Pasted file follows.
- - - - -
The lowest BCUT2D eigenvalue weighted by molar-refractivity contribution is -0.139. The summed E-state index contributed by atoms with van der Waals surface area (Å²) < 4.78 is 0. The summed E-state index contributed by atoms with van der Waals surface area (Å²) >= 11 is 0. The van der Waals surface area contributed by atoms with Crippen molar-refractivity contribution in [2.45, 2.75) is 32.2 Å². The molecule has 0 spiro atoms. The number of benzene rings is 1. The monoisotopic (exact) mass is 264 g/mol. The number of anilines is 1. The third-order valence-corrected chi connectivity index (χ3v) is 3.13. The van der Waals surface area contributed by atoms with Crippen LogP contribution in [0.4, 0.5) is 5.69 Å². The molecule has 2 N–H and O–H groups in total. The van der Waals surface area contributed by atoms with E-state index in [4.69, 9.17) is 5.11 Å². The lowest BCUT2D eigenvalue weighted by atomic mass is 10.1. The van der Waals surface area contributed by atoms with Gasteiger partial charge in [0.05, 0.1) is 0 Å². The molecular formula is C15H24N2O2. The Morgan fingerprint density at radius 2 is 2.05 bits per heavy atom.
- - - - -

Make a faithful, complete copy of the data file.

The lowest BCUT2D eigenvalue weighted by molar-refractivity contribution is -0.139. The summed E-state index contributed by atoms with van der Waals surface area (Å²) < 4.78 is 0. The summed E-state index contributed by atoms with van der Waals surface area (Å²) >= 11 is 0. The van der Waals surface area contributed by atoms with Crippen molar-refractivity contribution in [2.45, 2.75) is 32.2 Å². The molecule has 0 spiro atoms. The number of benzene rings is 1. The monoisotopic (exact) mass is 264 g/mol. The number of anilines is 1. The third-order valence-corrected chi connectivity index (χ3v) is 3.13. The van der Waals surface area contributed by atoms with Crippen LogP contribution in [0.4, 0.5) is 5.69 Å². The molecule has 2 N–H and O–H groups in total. The van der Waals surface area contributed by atoms with E-state index in [4.69, 9.17) is 5.11 Å². The lowest BCUT2D eigenvalue weighted by atomic mass is 10.1. The van der Waals surface area contributed by atoms with Gasteiger partial charge in [0.05, 0.1) is 0 Å². The molecular formula is C15H24N2O2. The Morgan fingerprint density at radius 2 is 2.05 bits per heavy atom.